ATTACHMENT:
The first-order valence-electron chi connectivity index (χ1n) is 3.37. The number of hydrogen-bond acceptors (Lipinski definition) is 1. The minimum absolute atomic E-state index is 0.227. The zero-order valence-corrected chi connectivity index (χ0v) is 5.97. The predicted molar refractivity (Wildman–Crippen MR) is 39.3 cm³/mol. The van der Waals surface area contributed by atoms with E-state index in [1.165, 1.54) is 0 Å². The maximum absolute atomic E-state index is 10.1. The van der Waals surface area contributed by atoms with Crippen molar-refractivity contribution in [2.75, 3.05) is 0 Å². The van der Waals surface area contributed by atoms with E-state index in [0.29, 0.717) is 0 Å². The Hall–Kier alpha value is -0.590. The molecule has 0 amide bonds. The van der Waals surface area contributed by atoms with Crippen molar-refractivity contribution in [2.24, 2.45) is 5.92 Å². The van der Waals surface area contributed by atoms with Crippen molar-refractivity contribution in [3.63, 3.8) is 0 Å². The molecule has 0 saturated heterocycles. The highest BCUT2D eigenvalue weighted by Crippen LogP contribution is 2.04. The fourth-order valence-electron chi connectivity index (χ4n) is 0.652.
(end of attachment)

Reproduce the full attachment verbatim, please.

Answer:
The first-order valence-electron chi connectivity index (χ1n) is 3.37. The number of hydrogen-bond acceptors (Lipinski definition) is 1. The minimum absolute atomic E-state index is 0.227. The zero-order valence-corrected chi connectivity index (χ0v) is 5.97. The predicted molar refractivity (Wildman–Crippen MR) is 39.3 cm³/mol. The van der Waals surface area contributed by atoms with E-state index in [1.165, 1.54) is 0 Å². The maximum absolute atomic E-state index is 10.1. The van der Waals surface area contributed by atoms with Crippen molar-refractivity contribution in [2.75, 3.05) is 0 Å². The van der Waals surface area contributed by atoms with E-state index in [0.29, 0.717) is 0 Å². The Hall–Kier alpha value is -0.590. The molecule has 0 amide bonds. The van der Waals surface area contributed by atoms with Crippen molar-refractivity contribution in [2.24, 2.45) is 5.92 Å². The van der Waals surface area contributed by atoms with Crippen molar-refractivity contribution in [3.63, 3.8) is 0 Å². The molecule has 0 saturated heterocycles. The highest BCUT2D eigenvalue weighted by Crippen LogP contribution is 2.04. The fourth-order valence-electron chi connectivity index (χ4n) is 0.652.